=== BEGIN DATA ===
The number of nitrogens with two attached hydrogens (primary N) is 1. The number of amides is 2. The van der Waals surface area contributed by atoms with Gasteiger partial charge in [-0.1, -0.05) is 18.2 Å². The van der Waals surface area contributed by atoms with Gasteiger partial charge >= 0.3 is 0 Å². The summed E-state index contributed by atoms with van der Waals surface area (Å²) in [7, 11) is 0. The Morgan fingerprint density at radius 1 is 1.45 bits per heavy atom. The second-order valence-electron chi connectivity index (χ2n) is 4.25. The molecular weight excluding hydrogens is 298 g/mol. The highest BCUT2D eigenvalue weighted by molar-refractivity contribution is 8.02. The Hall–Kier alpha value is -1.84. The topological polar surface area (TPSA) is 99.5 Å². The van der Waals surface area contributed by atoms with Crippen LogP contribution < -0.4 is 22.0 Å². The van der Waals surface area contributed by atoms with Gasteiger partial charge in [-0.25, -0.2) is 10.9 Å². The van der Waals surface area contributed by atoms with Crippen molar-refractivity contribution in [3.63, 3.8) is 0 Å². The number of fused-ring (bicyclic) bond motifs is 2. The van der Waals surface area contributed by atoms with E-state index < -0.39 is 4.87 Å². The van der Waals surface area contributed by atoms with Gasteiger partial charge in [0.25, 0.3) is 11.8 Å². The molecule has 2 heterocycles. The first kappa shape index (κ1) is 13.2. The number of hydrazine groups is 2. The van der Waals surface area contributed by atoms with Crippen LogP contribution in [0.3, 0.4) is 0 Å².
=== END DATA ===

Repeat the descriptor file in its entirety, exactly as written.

The number of nitrogens with two attached hydrogens (primary N) is 1. The number of amides is 2. The van der Waals surface area contributed by atoms with Gasteiger partial charge in [-0.1, -0.05) is 18.2 Å². The van der Waals surface area contributed by atoms with Gasteiger partial charge >= 0.3 is 0 Å². The summed E-state index contributed by atoms with van der Waals surface area (Å²) in [7, 11) is 0. The Morgan fingerprint density at radius 1 is 1.45 bits per heavy atom. The second-order valence-electron chi connectivity index (χ2n) is 4.25. The molecular weight excluding hydrogens is 298 g/mol. The highest BCUT2D eigenvalue weighted by molar-refractivity contribution is 8.02. The Hall–Kier alpha value is -1.84. The topological polar surface area (TPSA) is 99.5 Å². The van der Waals surface area contributed by atoms with Crippen LogP contribution < -0.4 is 22.0 Å². The van der Waals surface area contributed by atoms with Gasteiger partial charge in [-0.25, -0.2) is 10.9 Å². The van der Waals surface area contributed by atoms with Crippen molar-refractivity contribution in [3.63, 3.8) is 0 Å². The number of fused-ring (bicyclic) bond motifs is 2. The van der Waals surface area contributed by atoms with E-state index < -0.39 is 4.87 Å². The van der Waals surface area contributed by atoms with Gasteiger partial charge in [0.25, 0.3) is 11.8 Å². The molecule has 2 heterocycles. The first kappa shape index (κ1) is 13.2. The number of hydrazine groups is 2. The van der Waals surface area contributed by atoms with Crippen LogP contribution in [0.3, 0.4) is 0 Å².